We report the observations in the K band of the red supergiant starα Orionis and of the bright giant star α Herculis with theFLUOR beamcombiner at the IOTA interferometer. The high quality of thedata allows us to estimate limb-darkening and derive precise diametersin the K band which combined with bolometric fluxes yield effectivetemperatures. In the case of Betelgeuse, data collected at high spatialfrequency although sparse are compatible with circular symmetry andthere is no clear evidence for departure from circular symmetry. We havecombined the K band data with interferometric measurements in the L bandand at 11.15 μm. The full set of data can be explained if a 2055 Klayer with optical depths τK=0.060±0.003,τL=0.026±0.002 and τ11.15 μm=2.33±0.23 is added 0.33 R* above the photosphereproviding a first consistent view of the star in this range ofwavelengths. This layer provides a consistent explanation for at leastthree otherwise puzzling observations: the wavelength variation ofapparent diameter, the dramatic difference in limb darkening between thetwo supergiant stars, and the previously noted reduced effectivetemperature of supergiants with respect to giants of the same spectraltype. Each of these may be simply understood as an artifact due to notaccounting for the presence of the upper layer in the data analysis.This consistent picture can be considered strong support for thepresence of a sphere of warm water vapor, proposed by \cite{tsuji2000}when interpreting the spectra of strong molecular lines.Based on observations collected at the IOTA interferometer, WhippleObservatory, Mount Hopkins, Arizona.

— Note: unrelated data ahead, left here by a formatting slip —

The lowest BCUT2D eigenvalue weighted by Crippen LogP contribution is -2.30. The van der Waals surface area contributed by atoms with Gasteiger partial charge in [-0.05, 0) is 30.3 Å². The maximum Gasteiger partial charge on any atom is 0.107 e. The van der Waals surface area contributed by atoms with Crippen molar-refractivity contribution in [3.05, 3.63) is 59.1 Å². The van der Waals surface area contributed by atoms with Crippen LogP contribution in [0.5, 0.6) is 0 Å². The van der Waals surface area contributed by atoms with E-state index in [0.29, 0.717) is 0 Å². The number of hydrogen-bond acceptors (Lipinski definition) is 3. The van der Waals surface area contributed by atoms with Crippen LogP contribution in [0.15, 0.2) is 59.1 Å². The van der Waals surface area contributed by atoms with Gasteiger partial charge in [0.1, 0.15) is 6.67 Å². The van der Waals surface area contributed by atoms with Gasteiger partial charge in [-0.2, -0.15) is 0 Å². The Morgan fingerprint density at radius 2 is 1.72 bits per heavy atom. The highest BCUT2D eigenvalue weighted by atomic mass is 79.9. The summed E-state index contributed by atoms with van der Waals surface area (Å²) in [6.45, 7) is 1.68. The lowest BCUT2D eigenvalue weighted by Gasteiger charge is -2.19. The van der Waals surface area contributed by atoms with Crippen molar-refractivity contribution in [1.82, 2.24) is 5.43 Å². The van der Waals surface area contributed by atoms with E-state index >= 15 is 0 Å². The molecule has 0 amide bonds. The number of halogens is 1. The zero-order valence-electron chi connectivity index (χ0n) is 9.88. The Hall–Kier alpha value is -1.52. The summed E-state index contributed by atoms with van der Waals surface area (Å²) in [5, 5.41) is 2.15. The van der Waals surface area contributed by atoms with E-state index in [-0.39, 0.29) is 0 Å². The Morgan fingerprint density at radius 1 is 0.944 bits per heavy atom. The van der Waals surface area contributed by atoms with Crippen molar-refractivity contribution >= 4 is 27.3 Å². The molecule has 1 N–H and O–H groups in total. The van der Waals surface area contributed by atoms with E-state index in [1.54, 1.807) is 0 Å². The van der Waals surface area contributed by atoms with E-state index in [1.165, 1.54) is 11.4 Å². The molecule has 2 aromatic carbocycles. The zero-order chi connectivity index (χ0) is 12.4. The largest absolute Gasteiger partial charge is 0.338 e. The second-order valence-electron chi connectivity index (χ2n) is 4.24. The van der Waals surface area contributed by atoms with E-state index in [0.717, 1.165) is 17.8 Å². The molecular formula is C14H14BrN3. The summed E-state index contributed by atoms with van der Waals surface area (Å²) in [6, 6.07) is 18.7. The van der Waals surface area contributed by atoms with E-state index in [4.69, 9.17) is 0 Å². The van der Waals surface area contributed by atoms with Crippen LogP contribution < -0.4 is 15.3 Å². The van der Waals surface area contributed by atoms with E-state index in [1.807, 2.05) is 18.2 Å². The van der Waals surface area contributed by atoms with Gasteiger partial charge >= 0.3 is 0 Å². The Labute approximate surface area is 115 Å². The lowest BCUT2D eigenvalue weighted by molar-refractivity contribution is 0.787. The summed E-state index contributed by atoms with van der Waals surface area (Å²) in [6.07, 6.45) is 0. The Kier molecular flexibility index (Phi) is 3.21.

Properties of galactic B[e] supergiants. III. MWC 300